To keep La Sirena’s fans updated, Fiorentino has added a blog to the restaurant’s website, LaSirenaOnline.com.

La Sirena: 6316 S. Dixie Highway, West Palm Beach; 561-585-3128; LaSirenaOnline.com 

Twitter: @LizBalmaseda

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Best sports bars to watch NFL, college football in Palm Beach County

(Richard Graulich/The Palm Beach Post)
(Richard Graulich/The Palm Beach Post)

Are you ready for some football? Want to get out of the house and celebrate your favorite team? Here are a few sports bars and restaurants that stand out for watching NFL and college football this season:

Duffy’s Sports Grill

Duffy's Sports Grill wings. (Contributed)
Duffy’s Sports Grill wings. (Contributed)

With more than 75 TVs at all Duffy’s locations, they are the ultimate sports bar. The restaurant will offer special promotions on their MVP card during football season, including the ‘MVP Big Game Giveaway’, which starts the first Sunday of NFL season and offers a chance to win tickets for two to the Super Bowl including airfare, hotel and transportation to and from the game. They also offer special ‘Football Starters’ appetizers and drinks specials.

Duffy’s Sports Grill: There are numerous locations throughout Palm Beach County and the Treasure Coast. Check their website for more information.

Related: Football Food – Make tachos, the lovechild of tater tots and nachos!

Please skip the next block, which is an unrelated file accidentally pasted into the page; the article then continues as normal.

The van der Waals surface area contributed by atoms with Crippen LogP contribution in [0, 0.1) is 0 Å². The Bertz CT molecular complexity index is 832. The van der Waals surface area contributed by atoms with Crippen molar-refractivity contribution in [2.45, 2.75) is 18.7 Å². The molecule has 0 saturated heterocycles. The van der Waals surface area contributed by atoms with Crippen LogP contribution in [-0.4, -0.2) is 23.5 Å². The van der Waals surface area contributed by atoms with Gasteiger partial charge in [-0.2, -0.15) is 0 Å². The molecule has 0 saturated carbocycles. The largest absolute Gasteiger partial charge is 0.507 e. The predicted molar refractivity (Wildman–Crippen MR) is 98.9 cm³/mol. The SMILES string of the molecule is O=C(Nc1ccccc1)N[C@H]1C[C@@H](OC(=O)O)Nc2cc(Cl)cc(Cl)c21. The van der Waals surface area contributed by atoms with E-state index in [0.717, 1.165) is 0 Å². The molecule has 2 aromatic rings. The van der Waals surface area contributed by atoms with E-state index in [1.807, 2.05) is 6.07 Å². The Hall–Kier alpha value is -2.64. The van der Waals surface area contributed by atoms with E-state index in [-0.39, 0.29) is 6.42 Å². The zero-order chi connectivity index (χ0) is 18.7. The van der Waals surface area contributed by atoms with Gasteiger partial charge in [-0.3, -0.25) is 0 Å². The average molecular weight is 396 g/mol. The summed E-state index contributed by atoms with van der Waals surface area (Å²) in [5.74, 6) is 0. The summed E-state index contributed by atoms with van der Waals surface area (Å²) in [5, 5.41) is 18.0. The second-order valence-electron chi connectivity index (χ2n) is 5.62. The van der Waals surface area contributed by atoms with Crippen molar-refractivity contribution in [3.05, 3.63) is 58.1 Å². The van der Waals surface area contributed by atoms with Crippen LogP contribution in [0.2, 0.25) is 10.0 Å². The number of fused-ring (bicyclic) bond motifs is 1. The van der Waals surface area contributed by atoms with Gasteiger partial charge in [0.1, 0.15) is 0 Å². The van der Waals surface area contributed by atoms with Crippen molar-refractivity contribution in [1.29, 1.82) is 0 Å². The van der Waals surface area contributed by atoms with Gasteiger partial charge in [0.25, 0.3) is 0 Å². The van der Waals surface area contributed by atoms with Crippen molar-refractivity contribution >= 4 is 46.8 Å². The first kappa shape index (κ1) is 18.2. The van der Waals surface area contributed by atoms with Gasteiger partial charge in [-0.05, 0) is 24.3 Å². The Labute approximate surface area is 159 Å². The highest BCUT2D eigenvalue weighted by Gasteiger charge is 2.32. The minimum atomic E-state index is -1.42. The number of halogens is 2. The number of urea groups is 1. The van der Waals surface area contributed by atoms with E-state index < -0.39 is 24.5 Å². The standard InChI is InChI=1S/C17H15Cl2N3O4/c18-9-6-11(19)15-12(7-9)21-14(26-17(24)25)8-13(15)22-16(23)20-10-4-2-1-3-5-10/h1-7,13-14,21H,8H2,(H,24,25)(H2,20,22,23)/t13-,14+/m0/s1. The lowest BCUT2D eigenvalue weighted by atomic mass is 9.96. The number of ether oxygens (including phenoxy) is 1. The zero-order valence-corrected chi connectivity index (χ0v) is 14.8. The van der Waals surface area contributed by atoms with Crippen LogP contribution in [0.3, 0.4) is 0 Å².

Renegades Country Bar

Renegades Country Bar &; Grill in West Palm Beach. (Palm Beach Post file photo)
Renegades Country Bar &; Grill in West Palm Beach. (Palm Beach Post file photo)

During Sunday Fun-Day, Renegades offers happy hour all day, a 17-foot drop down screen, and comfy couches for watching your favorite team! There’s also cornhole tournaments and lots of activities and specials throughout the day.

Renegades Bar & Grill: 600 Village Blvd., West Palm Beach; 561-683-9555

Grease Burger Bar

photo grease burger bar
Grease Burger Bar in West Palm Beach.

The popular eatery in downtown West Palm Beach will offer up NFL game day specials on sliders, wings and beer. Fans can enjoy 14 flat-screen TVs and over 120 craft beer selections.

Grease Burger Bar:  213 Clematis St. West Palm Beach. (561) 651-1075

Johnny Mangos Tiki Bar & Grill

Johnny Mango's Tiki Bar & Grill in Jupiter is a great spot for kicking back and enjoying food, drink and sports events on TV.
Johnny Mango’s Tiki Bar & Grill in Jupiter is a great spot for kicking back and enjoying food, drink and sports events on TV.

Johnny Mangos is a tiki /sports bar, with lots of screens for watching the game. There are booths, tables, high tops and bar seating, along with an outdoors tiki bar. They offer beer buckets and wing specials during NFL and college games.

Johnny Mangos Tiki Bar & Grill: 71 E. Indiantown Road, Jupiter; (561) 747-1161

Kirby’s Sports Grille

Kirby's, a tropical sports bar in Juno Beach, serves delicious jumbo lump crab cakes. (Photo by Libby Volgyes)
Kirby’s, a tropical sports bar in Juno Beach, serves delicious jumbo lump crab cakes. (Photo by Libby Volgyes)

Kirby’s puts as much emphasis on fun as food. There are TVs, pool tables, video games and more. Sunday football specials include discounts on wings and beer buckets.

Kirby’s Sports Grille841 Donald Ross Road (in Plaza La Mer), Juno Beach, 561-627-8000